Russia, China Veto UN Security Council Vote on North Korea Sanctions

Russia and China on May 26 vetoed a vote pushed by the United States to strengthen sanctions on North Korea, dividing the United Nations Security Council for the first time since 2006.

The vote in the 15-member Security Council was 13–2 and followed a string of ballistic missile launches by Pyongyang.

To be adopted by the UN Security Council, a resolution needs nine “yes” votes and no vetoes by the permanent members of Russia, China, France, the United Kingdom, or the United States.

China and Russia, both permanent members of the Security Council and neighbors of North Korea have opposed the latest measure and called for sanctions to be eased.

“We do not think additional sanctions will be helpful in responding to the current situation. It can only make the situation even worse,” China’s U.N. Ambassador Zhang Jun told reporters earlier Thursday ahead of the vote.

China has instead proposed that the council adopt a formal statement instead of a sanctions resolution.

Russia’s U.N. Ambassador Vassily Nebenzia told Reuters on Wednesday that he did not believe U.N. action would be “very conducive” to engagement with North Korea.

The draft resolution voted on Thursday called for, among other things, a reduction in the amount of crude oil that North Korea can legally import every year from four million to three million barrels, as well as a reduction in exports of refined petroleum products from 500,000 barrels a year to 375,000 barrels.

It would also ban the North from exporting mineral fuels, mineral oils, and mineral waxes, and halt the sale or transfer of all tobacco products to North Korea and tighten maritime sanctions.

A global assets freeze would also be placed on Lazarus Group, Korea Namgang Trading Corporation, and Haegumgang Trading Corporation.

Kim Su Il, an alleged employee of the Munitions Industry Department (MID) who is responsible for overseeing the development of the North’s ballistic missiles would also be added to the sanctions blacklist.

U.S. Ambassador to the U.N. Linda Thomas-Greenfield said she was disappointed by the vetoes from Russia and China, which had not blocked any of the prior nine sanction votes made since 2006.

“I am beyond disappointed that the Council has not been able to unify in opposition the DPRK’s unlawful WMD and ballistic missile programs. And that failure rests on China and Russia alone,” Thomas-Greenfield said in a statement after the vote.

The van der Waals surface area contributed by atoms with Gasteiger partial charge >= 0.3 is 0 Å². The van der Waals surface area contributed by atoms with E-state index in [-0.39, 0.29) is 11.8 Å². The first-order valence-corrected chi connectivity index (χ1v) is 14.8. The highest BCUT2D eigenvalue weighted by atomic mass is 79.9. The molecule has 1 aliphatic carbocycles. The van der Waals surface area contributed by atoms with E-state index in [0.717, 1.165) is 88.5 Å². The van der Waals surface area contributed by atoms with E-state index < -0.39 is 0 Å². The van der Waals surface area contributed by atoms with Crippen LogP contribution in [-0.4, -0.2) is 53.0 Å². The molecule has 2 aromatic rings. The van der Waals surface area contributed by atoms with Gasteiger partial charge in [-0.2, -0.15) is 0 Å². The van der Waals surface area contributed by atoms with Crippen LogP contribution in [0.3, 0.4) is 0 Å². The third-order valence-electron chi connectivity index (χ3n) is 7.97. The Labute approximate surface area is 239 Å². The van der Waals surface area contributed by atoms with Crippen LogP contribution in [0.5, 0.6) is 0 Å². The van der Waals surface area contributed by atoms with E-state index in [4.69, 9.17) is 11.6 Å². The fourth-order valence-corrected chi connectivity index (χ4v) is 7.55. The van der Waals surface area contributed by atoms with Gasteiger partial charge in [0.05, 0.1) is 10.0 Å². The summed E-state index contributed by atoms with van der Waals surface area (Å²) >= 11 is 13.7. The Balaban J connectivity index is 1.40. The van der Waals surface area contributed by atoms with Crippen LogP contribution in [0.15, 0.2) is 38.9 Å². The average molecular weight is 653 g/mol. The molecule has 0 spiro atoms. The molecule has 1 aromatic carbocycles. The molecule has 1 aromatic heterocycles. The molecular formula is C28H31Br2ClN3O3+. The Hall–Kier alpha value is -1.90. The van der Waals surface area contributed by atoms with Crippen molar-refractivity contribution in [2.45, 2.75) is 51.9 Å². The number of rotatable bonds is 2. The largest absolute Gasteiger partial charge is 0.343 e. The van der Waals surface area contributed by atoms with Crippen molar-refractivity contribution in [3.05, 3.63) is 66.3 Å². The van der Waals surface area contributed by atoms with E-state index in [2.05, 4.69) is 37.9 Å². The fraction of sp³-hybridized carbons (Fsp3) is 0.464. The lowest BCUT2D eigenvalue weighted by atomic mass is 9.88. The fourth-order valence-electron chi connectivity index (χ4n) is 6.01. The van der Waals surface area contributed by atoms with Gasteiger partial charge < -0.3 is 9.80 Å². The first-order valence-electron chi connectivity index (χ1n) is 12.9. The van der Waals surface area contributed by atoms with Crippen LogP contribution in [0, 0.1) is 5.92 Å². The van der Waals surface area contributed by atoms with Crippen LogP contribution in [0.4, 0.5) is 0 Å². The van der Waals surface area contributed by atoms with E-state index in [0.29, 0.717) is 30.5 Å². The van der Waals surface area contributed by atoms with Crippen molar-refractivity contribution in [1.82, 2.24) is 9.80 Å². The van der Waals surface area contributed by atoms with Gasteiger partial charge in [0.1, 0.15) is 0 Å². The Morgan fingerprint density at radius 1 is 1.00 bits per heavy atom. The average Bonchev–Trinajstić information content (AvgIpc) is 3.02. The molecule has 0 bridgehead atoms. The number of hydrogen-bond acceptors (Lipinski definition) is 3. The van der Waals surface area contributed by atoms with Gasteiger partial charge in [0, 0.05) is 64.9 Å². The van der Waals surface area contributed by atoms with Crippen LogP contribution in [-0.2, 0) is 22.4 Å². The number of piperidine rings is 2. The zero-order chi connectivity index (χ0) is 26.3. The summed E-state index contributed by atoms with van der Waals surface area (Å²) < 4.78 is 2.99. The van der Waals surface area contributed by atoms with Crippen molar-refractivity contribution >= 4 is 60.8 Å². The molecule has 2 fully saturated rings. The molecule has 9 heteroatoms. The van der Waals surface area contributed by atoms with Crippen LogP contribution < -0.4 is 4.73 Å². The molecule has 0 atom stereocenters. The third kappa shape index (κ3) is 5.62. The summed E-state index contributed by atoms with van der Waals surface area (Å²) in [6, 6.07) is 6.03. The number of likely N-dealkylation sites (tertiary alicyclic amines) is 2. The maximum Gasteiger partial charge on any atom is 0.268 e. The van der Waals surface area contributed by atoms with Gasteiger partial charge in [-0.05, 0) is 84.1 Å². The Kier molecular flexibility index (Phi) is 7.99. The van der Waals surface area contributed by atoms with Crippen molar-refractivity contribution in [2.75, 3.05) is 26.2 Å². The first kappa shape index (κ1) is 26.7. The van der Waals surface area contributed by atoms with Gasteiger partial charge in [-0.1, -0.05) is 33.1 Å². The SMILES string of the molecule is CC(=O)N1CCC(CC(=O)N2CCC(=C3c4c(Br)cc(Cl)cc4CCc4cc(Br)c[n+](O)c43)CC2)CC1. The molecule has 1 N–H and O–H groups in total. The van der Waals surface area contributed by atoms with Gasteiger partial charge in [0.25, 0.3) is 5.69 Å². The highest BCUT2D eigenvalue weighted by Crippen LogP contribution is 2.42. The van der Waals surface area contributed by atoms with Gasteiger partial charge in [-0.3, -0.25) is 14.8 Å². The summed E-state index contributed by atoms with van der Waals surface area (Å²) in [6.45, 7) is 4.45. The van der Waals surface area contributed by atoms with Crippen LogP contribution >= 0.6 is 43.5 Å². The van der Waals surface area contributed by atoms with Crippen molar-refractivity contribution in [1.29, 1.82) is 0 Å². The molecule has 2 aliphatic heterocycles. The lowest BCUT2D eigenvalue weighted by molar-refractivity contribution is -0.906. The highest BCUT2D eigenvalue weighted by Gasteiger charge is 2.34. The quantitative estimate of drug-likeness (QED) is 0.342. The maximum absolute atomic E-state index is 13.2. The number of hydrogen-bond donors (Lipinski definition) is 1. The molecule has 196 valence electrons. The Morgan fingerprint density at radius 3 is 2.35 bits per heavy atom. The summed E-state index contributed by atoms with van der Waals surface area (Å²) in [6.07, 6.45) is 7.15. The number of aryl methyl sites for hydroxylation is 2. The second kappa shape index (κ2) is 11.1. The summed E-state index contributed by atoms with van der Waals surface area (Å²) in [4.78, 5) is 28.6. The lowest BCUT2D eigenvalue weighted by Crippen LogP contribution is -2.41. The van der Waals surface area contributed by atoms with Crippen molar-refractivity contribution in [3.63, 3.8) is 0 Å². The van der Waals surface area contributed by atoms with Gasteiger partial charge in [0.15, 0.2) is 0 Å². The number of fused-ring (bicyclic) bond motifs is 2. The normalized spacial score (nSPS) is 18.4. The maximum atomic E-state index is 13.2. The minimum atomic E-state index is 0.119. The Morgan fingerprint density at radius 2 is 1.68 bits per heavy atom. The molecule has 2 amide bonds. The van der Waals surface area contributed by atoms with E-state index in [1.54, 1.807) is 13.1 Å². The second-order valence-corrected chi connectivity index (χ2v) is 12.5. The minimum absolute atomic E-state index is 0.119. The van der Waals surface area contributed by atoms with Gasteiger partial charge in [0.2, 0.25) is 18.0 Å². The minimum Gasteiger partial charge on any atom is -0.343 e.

The U.S. Ambassador added that the UN’s commitment to the defense of its allies, Japan, and the Republic of Korea, is “ironclad” and it encourages member states to “fully implement existing resolutions and will continue to work with our allies and partners to uphold the sanctions on the DPRK.”

“We will continue to seek unity and compromise here at the United Nations in response to the DPRK’s unlawful WMD and ballistic missile advancements. And in the absence of such unity, we will also continue to consider unilateral actions, and those coordinated with our close allies and partners, including sanctions,” Thomas-Greenfield said.

“The United States will not stand down as long as Kim Jung-Un continues his unlawful WMD and ballistic missile program and seeks to threaten regional and global security with more destabilizing ballistic missile launches.”

China’s ambassador to the U.N., Zhang Jun, said that “dialogue and negotiations” are the only viable way in which to solve the issue.

Meanwhile, Russian Ambassador to the U.N. Vasily Alekseevich Nebenzya said that the United States had failed to consider Russia’s “repeated clarifications” regarding the draft resolution at recent UNSC meetings in which it states that it would not support such sanctions.

Nebenzya also stated that the West had blamed the deteriorating situation in the Korean Peninsula on North Korean authorities while ignoring “the fact that Pyongyang’s repeated calls to the US to stop its hostile activities, which would unlock dialogue opportunities, were never taken seriously.”

“Enhanced sanctions pressure on Pyongyang is not only futile but also dangerous in terms of possible humanitarian implications,” Nebenzya said.

North Korea has launched 17 missile tests this year alone.

From The Epoch Times